Every single organization is vulnerable to the big gaffe, it's bound to happen even with the best intentions. But how an organization deals with adversity, is what separates the good from the bad and today, our Quebec English school boards are demonstrating, how very, very, bad they are.
You might remember the disastrous launch of "New Coke" back in 1985, when the company replaced the old familiar taste of Americas favourite drink with a newer and supposedly 'younger' edition. As marketing strategies go, it couldn't have been a bigger fiasco. The public was so outraged that the company fiddled with a familiar friend that the pressure to return to the old product was unbearable.
The company had staked its future on the new product and had invested heavily. Initially trying to ride out the storm, the company finally realized that they'd have to do the unthinkable. Abandon ship.
On July 11, Coca-Cola withdrew New Coke from stores. “We did not understand the deep emotions of so many of our customers for Coca-Cola,” said company President Donald R. Keough.
A Montreal Gazette editorial on June 12, revealed that Grade ten students in English school boards were subjected to exam questions that would make the hair crawl on any bone fide Anglo Quebecker.
Of the four questions to be answered, the first question required the student to write a paragraph and to "make an observation about some vision as Quebec as a nation."
The second asks the student to "formulate three questions about some vision of Quebec as a nation."
The third question has a diagram that is to be completed by listing four examples of;
a) "What makes Quebec distinct?" and
b) "How can Quebec protect its distinct status?"
The exam's final issue is "Justify your opinion on protecting Quebec's distinct society," and requires the student to produce a two-page essay on: "Will the recognition of Quebec as a nation help protect Quebec's distinct society?"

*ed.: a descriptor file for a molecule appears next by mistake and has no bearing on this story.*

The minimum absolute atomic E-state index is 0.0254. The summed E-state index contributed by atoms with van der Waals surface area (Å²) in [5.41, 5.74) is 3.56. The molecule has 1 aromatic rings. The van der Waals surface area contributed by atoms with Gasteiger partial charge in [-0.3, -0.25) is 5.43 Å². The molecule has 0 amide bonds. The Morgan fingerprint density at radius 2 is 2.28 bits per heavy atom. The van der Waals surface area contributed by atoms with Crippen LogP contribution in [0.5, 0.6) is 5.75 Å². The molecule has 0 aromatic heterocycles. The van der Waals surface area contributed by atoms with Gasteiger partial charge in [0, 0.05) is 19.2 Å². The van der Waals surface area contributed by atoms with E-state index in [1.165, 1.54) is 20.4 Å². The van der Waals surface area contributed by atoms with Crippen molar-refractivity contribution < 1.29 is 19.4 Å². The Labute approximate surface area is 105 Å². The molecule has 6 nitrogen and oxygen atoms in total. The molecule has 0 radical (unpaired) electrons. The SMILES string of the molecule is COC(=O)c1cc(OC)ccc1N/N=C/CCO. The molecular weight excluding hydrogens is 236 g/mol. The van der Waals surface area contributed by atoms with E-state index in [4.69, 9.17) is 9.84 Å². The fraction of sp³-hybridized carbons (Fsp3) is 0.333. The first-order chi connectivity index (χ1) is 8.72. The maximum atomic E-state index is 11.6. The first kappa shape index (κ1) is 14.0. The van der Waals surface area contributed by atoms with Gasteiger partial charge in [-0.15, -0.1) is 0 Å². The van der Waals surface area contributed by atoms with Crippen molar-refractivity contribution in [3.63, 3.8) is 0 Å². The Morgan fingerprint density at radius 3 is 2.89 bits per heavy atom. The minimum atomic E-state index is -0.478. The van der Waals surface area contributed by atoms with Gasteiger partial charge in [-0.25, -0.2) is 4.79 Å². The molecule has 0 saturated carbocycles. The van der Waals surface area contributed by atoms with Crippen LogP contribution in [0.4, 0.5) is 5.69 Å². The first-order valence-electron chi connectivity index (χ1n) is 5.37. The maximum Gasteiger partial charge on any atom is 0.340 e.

If you are assuming that these questions were rammed down the throat of school boards by the government, you'd be wrong.
The questions were formulated by the English school boards themselves, if you can believe it.
There was a shit storm of controversy on the English language radio talk shows with parents and students themselves howling at the inappropriateness of the question.
On June 16th in a letter to the Montreal Gazette, a parent wondered;
"Will students fail the exam because they have the intelligence to answer the question logically? Will all English students who failed the exam be forced to attend summer school because they did not answer the questions according to the doctrine of the Quebec government? LINK
How did the school boards react? By circling the wagons and defending the indefensible. Yup, they are trying to ride out the controversy, instead of admitting the blunder.
One official offered that the questions were based on the Prime Minster's recognition that Quebec is a distinct society.
An angry caller pointed out that the Prime Minister did nothing of the sort. He reminded listeners that the Prime Minister recognized Quebeckers as a distinct society, not the Province of Quebec.
Much fury on the radio hot lines ensued.
One mother was torn between telling her son to suck it up and just give the politically correct answer that will get him into Cegep, or to defy the authority by rejecting the very premises of the questions.
The school boards aren't making it easy by stupidly defending their indefensible position. It's no wonder our English school boards have a reputation for dysfunction.
Perhaps it's time for board members to to be reminded of the story of New Coke..